Siemens’ position in the power value chain remains unclear given the huge investment it is committing.
Recently, the Minister of Power, Sale Mamman disclosed that the power deal between Nigeria and Siemens AG, a renowned German firm, will lead to the upgrading of 105 power substations and construction of 70 new substations across the country. The Minister also disclosed that the Federal Government had made an initial N8.6bn commitment in the transaction. We recall in July 2019, Nigeria and Siemens signed a power sector deal which provides a blueprint on improving power generation and fixing the archaic transmission and distribution infrastructure in the sector. Notably, the president set a goal of achieving 7,000MW and 11,000MW of reliable power supply by 2021 and 2023.
Siemens’ position in the power value chain remains unclear to us given the huge investment it is committing to make. Currently, the Transmission Company of Nigeria (TCN) is 100% owned by the government while the Gencos and Discos are privately controlled. While we see a possibility of Siemens getting a stake in TCN, we struggle to see how that will work for the discos and gencos given that Siemen’s huge invesments may mean they have to cede
control. Also, government’s desire to maintain a stranglehold on the power sector in bid to regulate electricity tariffs remains a key risk to any investment in the sector. We are also sceptical on Siemen’s ability to recoup its investment given that the liquidity squeeze in the sector attributable to non-cost reflective tariffs remains unresolved.
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Over the years, the widening deficiency in on-grid supply of power has forced consumers into costly off-grid alternatives, which account for 52% of electricity consumption, based on IMF estimates. According to the world bank, about 80 million people still lack access to grid electricity, making Nigeria the country with the largest access deficit in Sub-Saharan Africa. The institution further puts the national electrification rate at 55%, with rural electrification rate at a meagre 39%. Clearly, a lot of work is required in improving the supply of power across the country and ensuring its availability to unserved and underserved households and businesses.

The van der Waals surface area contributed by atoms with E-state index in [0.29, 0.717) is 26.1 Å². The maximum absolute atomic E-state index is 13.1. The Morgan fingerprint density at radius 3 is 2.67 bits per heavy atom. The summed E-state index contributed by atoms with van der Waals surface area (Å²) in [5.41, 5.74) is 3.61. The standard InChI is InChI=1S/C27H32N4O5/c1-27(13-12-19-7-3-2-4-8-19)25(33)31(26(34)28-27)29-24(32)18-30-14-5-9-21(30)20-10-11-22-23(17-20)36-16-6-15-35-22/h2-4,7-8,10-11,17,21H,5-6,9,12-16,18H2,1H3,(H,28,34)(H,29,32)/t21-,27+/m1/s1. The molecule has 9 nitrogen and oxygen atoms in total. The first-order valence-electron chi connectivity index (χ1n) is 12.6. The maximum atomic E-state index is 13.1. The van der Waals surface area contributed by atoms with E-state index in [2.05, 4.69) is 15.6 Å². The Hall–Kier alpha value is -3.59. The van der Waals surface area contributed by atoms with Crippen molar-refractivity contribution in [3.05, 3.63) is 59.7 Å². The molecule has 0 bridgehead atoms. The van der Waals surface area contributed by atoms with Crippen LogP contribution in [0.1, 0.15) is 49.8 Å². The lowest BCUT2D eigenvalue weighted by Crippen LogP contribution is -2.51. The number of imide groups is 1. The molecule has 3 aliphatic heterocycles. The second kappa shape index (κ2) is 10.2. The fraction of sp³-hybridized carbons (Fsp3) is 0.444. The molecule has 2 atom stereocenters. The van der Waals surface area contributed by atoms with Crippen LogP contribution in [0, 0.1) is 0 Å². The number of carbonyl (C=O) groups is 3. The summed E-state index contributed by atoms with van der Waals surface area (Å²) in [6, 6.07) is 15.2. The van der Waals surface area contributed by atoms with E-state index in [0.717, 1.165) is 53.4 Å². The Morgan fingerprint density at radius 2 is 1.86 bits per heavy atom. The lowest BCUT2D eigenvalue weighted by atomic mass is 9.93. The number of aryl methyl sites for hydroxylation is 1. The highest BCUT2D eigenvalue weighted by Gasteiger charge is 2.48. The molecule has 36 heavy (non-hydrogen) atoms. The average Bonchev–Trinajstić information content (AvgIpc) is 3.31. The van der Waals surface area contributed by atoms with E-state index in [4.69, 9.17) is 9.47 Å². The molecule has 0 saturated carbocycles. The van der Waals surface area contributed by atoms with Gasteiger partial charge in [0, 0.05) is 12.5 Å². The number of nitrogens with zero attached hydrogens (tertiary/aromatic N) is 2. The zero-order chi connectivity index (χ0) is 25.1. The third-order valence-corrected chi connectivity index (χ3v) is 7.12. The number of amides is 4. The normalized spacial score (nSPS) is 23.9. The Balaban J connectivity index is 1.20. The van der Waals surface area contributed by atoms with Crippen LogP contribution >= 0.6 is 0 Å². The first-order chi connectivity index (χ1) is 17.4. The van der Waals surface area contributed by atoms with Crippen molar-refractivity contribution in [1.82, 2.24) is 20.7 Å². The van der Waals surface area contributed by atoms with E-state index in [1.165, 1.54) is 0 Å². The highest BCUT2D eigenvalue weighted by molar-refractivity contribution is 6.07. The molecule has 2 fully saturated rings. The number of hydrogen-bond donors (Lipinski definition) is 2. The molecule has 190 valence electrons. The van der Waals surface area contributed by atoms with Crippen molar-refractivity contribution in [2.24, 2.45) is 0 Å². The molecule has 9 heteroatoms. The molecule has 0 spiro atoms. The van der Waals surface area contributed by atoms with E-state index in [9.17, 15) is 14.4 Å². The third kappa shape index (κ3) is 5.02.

CSL Stockbrokers Limited, Lagos (CSLS) is a wholly owned subsidiary of FCMB Group Plc and is regulated by the Securities and Exchange Commission, Nigeria. CSLS is a member of the Nigerian Stock Exchange.
No trophy for International Breweries after bland Q2 results
Brewing companies have found few and fewer opportunities to consolidate and generate quality turnover.
International Breweries Plc closed with a net loss in the second quarter (Q2) of 2020. They made a revenue of N25.3 billion, 28.5% shy of their achievements in the opening quarter (Q1) of the year.
Cost of sales consumed virtually all the revenue generated, taking as much as 86% in Q2 and 82.5% in Q1. This has been the sad trend/trajectory for International Breweries which ultimately almost guarantees that they close their books with a loss.
International Breweries Plc is a brewery company in Nigeria with its flagship product being the Trophy Bottle. Other products include Hero Lager, Eagle lager, Eagle Stout, and Beta malt. They have managed to improve revenue but haplessly struggles with rising costs of production and expenditures. The effect of government regulations, with the new excise duty implemented in 2018 hasn’t been palatable. Brewery companies generally do not have the luxury of tweaking their prices at any point in time to improve their topline. This is as a result of the immense sensitivity of the industry where increasing the price of a bottle instantly delivers the customer to the competition, albeit on a silver platter.
COVID-19 stalled operations and interrupted the accustomed seamless flow of activities around the world. Brewing companies have found few and fewer opportunities to consolidate and generate quality turnover. April 2020 ushered in a lockdown of vehicular movements and operations across major cities in the country. Bars, Clubs, Weddings, and other avenues for merriment, which hitherto are hubs for amassing turnover were given secondary attention until further notice. For companies in the industry, sales ordinarily would plunge, in light of these factors. Whilst we acknowledge and recognise the negative impacts the pandemic has wrought, it isn’t entirely accurate to allot all of International breweries travails to this.
International Breweries, with the figures generated appears, nears its demise. Retained earnings for H1 showed a negative of N12.2 billion, this suggests that the company has made consistent losses. It also has borrowings amounting to over N107 billion naira secured by corporate guarantee with interest ranging between 7%-13%. And with the ever-increasing negative value for retained earnings, death has been slow but consistent and almost inevitable.